The mechanism of sex determination in mammals appears highly conserved: the presence of a Y chromosome triggers the male developmental pathway, whereas the absence of a Y chromosome results in a default female phenotype. However, if the Y chromosome fails to initiate the male pathway (referred to as Y*), XY* females can result, as is the case in several species of South American field mice (genus Akodon). The breeding genetics in this system inherently select against the Y* chromosome such that the frequency of XY* females should decrease rapidly to very low frequencies. However, in natural populations of Akodon, XY* females persist at substantial frequencies; for example, 10% of females are XY* in A. azarae and 30% in A. boliviensis. We develop a mathematical model that considers the potential roles of three evolutionary forces in maintaining XY* females: Y-to-Y* chromosome transitions (mutation), chromosome segregation distortion (meiotic drive), and differential fecundity (selection). We then test the predictions of our model using data from breeding colonies of A. azarae. We conclude that any single force is inadequate to maintain XY* females. However, a combination of segregation bias of the male and female Y chromosomes during spermatogenesis/oogenesis and increased fecundity in XY* females could account for the observed frequencies of XY* females.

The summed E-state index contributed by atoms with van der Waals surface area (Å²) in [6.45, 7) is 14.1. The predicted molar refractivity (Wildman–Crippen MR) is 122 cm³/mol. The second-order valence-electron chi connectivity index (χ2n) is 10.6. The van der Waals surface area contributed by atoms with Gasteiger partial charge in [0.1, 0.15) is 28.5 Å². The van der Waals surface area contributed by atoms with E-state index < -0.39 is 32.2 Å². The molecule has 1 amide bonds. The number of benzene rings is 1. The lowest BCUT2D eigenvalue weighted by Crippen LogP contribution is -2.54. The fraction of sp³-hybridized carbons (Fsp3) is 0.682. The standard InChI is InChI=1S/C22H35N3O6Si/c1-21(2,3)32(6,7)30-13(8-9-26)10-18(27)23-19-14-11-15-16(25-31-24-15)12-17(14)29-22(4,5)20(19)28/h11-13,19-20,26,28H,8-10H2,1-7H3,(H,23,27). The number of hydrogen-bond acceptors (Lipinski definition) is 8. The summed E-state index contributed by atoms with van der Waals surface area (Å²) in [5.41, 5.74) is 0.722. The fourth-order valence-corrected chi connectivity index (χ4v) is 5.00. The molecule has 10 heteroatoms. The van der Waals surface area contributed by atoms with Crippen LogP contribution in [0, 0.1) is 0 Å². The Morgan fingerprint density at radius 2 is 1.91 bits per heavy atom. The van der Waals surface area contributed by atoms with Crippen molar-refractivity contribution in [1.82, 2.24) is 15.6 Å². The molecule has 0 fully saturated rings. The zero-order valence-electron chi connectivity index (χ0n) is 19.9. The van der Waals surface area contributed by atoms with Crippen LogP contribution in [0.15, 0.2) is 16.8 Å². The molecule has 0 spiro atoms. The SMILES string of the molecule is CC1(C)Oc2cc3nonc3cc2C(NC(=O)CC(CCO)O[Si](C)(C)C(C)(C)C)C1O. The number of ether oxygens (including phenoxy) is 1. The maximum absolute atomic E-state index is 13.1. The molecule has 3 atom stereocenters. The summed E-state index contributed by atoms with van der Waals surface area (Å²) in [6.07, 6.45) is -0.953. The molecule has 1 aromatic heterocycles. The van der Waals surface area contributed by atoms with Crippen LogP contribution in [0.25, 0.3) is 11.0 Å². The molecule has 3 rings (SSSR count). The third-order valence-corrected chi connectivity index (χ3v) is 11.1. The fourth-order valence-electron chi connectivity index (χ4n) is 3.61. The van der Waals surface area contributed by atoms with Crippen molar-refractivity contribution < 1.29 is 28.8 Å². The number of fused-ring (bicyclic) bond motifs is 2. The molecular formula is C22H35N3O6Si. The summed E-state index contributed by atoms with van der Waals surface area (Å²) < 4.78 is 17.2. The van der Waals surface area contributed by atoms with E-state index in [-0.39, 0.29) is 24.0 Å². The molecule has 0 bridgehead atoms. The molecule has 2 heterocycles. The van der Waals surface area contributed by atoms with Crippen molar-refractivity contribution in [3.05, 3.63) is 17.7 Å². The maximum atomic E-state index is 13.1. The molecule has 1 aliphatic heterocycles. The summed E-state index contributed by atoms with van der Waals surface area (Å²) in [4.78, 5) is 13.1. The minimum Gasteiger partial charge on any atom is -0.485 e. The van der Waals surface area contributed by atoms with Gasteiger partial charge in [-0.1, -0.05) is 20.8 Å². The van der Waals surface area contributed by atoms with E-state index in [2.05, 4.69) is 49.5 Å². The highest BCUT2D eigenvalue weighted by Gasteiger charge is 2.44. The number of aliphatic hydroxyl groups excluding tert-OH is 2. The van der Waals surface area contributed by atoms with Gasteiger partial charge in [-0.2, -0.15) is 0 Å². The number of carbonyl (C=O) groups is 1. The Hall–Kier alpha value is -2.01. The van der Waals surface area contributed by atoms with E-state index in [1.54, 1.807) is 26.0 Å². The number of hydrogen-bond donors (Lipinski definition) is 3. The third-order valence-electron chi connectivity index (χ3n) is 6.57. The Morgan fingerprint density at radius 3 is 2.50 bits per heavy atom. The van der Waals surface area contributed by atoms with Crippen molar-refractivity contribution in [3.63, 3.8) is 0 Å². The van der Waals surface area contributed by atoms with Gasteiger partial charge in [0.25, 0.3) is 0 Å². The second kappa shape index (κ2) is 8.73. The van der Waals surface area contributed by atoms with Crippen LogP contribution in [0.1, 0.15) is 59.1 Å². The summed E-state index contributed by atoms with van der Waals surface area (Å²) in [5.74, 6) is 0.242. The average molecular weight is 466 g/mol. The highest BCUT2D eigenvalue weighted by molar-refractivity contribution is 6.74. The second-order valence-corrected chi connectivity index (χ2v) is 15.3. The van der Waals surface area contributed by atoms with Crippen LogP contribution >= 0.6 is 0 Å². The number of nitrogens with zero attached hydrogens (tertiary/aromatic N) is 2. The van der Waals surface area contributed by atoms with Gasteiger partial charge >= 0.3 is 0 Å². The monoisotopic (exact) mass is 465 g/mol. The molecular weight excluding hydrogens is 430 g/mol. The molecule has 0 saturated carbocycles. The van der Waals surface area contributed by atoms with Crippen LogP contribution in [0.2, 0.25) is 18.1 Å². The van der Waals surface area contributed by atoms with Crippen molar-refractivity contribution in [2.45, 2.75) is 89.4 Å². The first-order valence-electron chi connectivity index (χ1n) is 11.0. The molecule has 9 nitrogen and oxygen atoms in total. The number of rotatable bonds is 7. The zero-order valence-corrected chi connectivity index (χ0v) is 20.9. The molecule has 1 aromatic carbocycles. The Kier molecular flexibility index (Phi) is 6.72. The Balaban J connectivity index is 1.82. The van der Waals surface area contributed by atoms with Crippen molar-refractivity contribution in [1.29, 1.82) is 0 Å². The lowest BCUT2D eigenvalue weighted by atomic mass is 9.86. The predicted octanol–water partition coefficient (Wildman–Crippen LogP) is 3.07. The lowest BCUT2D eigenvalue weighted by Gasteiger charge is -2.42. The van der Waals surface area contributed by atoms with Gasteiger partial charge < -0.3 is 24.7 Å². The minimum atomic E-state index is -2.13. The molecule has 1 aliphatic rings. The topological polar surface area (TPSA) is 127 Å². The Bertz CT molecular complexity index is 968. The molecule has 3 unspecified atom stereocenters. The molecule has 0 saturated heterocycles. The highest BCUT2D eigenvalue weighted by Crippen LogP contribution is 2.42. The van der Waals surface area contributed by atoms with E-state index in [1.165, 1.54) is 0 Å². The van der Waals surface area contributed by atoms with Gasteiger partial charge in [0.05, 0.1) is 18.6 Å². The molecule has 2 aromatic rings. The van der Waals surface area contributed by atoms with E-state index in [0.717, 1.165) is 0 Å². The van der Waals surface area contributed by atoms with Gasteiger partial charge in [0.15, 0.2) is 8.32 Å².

Corresponding Editor: M. Whitlock